U.S. Senator from Michigan Jacob M. Howard, author of the Citizenship Clause
United States President John F. Kennedy addresses the nation on civil rights on June 11, 1963
Rep. John Bingham of Ohio was the principal author of the Equal Protection Clause
Following the March on Washington on August 28, 1963, civil rights leaders met with President Kennedy and Vice President Johnson to discuss civil rights legislation.
Thurgood Marshall served as chief counsel in the landmark Fourteenth Amendment decision Brown v. Board of Education (1954).
First page of the Civil Rights Act of 1964
Senate and House votes on the Fourteenth Amendment
Martin Luther King Jr. and Malcolm X at the United States Capitol on March 26, 1964, listening to the Senate debate on the bill. This was the only time the two men ever met; their meeting lasted only one minute.
Form of the Letter of Transmittal of the Fourteenth Amendment to the several states for its ratification
United States President Lyndon B. Johnson signs the Civil Rights Act of 1964. Among the guests behind him is Martin Luther King Jr.
A map showing the each Senator's Vote on the 1964 Civil Rights Act.
The record of the roll call vote kept by the House Clerk on final passage of the bill
Engrossing copy of H.R. 7152, which added sex to the categories of persons against whom the bill prohibited discrimination, as passed by the House of Representatives
United States President Lyndon B. Johnson speaks to a television camera at the signing of the Civil Rights Act in 1964

Congress asserted its authority to legislate under several different parts of the United States Constitution, principally its power to regulate interstate commerce under Article One (section 8), its duty to guarantee all citizens equal protection of the laws under the Fourteenth Amendment, and its duty to protect voting rights under the Fifteenth Amendment.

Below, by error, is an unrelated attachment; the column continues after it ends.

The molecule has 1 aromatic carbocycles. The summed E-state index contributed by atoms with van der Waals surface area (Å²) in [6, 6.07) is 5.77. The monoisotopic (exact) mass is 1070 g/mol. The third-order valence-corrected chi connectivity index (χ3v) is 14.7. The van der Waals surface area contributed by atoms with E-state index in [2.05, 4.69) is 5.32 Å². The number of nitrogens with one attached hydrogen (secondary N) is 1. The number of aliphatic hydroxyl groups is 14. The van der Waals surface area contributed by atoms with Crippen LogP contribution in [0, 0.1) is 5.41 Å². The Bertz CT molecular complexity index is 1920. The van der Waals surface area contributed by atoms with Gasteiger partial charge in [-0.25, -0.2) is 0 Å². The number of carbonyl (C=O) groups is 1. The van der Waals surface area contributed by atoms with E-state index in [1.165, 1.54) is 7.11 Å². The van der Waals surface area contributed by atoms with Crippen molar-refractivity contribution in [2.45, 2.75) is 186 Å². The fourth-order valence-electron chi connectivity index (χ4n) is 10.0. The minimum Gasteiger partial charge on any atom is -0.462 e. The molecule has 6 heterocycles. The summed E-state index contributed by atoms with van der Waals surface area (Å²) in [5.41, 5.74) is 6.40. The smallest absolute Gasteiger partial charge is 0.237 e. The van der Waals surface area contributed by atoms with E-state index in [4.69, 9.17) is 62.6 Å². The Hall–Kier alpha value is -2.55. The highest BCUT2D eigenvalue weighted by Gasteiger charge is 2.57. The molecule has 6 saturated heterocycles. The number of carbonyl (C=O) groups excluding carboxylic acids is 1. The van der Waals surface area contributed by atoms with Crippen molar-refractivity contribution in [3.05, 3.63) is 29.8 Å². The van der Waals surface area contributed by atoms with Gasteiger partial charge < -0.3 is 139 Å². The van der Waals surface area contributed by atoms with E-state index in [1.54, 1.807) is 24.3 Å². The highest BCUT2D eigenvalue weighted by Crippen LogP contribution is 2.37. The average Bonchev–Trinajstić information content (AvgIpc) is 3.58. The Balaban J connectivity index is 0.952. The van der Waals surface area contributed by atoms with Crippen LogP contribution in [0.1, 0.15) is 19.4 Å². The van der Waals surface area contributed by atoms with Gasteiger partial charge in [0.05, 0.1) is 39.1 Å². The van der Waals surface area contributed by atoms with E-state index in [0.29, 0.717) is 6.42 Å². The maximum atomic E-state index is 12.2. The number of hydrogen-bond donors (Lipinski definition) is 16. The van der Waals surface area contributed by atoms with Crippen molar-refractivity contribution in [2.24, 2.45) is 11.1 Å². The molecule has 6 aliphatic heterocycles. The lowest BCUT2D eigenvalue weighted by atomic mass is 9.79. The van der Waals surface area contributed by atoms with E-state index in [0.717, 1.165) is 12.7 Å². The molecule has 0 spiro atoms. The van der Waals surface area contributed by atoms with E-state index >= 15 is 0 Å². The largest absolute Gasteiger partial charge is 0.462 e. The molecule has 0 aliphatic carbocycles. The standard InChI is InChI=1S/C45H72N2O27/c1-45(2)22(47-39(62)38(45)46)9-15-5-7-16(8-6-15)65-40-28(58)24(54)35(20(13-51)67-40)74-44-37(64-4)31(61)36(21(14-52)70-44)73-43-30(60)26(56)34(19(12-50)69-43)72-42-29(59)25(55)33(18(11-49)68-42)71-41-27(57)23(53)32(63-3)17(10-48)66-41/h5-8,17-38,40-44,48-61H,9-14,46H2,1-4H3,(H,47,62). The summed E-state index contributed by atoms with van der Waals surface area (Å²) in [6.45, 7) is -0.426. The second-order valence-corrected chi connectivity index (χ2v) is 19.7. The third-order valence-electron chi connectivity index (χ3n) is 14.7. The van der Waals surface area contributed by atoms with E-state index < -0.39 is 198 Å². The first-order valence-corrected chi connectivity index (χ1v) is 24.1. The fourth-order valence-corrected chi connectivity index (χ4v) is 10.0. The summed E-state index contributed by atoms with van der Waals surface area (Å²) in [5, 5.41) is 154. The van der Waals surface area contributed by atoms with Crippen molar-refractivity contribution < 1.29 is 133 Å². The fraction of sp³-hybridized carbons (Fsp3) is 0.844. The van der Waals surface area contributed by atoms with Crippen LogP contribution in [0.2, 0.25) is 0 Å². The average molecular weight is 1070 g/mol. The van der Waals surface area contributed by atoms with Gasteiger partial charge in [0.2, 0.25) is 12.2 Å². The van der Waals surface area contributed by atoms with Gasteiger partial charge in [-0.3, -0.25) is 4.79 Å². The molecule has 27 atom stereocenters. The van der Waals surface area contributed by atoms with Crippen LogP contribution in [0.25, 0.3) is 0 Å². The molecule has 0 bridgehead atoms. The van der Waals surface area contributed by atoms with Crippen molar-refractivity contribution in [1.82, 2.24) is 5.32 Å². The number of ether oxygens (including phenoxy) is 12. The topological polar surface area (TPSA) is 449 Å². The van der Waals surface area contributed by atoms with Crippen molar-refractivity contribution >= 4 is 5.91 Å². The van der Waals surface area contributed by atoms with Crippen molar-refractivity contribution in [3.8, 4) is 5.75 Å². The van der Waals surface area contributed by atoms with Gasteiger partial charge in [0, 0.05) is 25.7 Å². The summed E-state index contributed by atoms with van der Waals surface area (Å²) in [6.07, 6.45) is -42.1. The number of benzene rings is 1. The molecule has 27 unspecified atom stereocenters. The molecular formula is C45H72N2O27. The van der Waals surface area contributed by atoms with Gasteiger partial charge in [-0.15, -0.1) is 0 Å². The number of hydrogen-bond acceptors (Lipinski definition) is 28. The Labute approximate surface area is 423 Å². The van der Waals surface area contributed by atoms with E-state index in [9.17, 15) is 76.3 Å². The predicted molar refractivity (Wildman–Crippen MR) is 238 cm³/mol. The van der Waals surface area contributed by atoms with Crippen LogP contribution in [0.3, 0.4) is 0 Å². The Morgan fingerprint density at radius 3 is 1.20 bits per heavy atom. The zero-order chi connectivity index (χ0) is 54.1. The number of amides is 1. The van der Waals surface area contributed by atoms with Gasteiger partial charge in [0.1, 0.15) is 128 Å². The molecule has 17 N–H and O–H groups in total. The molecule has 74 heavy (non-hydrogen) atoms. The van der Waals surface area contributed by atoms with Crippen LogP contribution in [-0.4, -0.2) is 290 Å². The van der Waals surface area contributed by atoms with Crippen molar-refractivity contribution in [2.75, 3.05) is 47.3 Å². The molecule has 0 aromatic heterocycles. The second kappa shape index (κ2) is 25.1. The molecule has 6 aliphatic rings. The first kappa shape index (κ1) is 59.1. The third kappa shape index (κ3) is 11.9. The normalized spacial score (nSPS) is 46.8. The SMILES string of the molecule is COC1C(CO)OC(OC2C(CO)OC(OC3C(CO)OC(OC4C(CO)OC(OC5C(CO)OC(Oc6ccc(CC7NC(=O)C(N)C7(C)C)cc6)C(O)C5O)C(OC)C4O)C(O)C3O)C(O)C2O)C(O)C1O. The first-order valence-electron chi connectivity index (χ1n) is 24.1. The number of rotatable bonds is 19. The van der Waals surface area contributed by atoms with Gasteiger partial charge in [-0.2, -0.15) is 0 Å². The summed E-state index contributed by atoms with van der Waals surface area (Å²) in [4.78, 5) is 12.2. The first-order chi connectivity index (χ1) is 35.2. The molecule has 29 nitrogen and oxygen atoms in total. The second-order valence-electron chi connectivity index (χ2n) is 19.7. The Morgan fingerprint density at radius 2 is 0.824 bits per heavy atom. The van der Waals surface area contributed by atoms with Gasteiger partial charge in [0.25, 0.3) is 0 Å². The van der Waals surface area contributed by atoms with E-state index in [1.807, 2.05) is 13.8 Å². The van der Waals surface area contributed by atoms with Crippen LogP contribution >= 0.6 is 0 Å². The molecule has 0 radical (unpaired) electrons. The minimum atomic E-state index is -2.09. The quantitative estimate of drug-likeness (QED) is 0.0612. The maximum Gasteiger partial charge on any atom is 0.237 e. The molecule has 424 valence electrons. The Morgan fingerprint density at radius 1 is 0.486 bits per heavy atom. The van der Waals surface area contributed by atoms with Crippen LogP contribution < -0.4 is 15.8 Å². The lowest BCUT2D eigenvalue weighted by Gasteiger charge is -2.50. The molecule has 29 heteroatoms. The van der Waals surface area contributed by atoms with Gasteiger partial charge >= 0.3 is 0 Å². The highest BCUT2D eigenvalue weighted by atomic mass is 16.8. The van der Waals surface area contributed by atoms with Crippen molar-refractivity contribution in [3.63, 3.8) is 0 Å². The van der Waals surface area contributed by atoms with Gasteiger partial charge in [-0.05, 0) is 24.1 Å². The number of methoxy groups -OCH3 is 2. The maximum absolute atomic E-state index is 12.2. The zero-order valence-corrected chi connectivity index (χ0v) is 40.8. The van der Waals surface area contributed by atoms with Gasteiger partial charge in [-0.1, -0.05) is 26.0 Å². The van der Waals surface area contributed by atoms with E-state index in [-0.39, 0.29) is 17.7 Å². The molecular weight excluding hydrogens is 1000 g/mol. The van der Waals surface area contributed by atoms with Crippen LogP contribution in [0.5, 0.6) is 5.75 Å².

- Civil Rights Act of 1964

Abridgment or denial of those civil rights by private persons is not addressed by this amendment; the Supreme Court held in the Civil Rights Cases (1883) that the amendment was limited to "state action" and, therefore, did not authorize the Congress to outlaw racial discrimination by private individuals or organizations (though Congress can sometimes reach such discrimination via other parts of the Constitution such as the Commerce Clause which Congress used to enact the Civil Rights Act of 1964 (the Supreme Court upheld this approach in Heart of Atlanta Motel v. United States (1964))).

- Fourteenth Amendment to the United States Constitution
U.S. Senator from Michigan Jacob M. Howard, author of the Citizenship Clause

6 related topics

Alpha

The ruins of Richmond, Virginia, the former Confederate capital, after the American Civil War; newly-freed African Americans voting for the first time in 1867; office of the Freedmen's Bureau in Memphis, Tennessee; Memphis riots of 1866

Reconstruction era

Period in American history following the American Civil War ; it lasted from 1865 to 1877 and marked a significant chapter in the history of civil rights in the United States.

Period in American history following the American Civil War ; it lasted from 1865 to 1877 and marked a significant chapter in the history of civil rights in the United States.

The ruins of Richmond, Virginia, the former Confederate capital, after the American Civil War; newly-freed African Americans voting for the first time in 1867; office of the Freedmen's Bureau in Memphis, Tennessee; Memphis riots of 1866
The Southern economy had been ruined by the war. Charleston, South Carolina: Broad Street, 1865
The distribution of wealth per capita in 1872, illustrating the disparity between North and South in that period
A political cartoon of Andrew Johnson and Abraham Lincoln, 1865, entitled "The Rail Splitter At Work Repairing the Union". The caption reads (Johnson): "Take it quietly Uncle Abe and I will draw it closer than ever." (Lincoln): "A few more stitches Andy and the good old Union will be mended."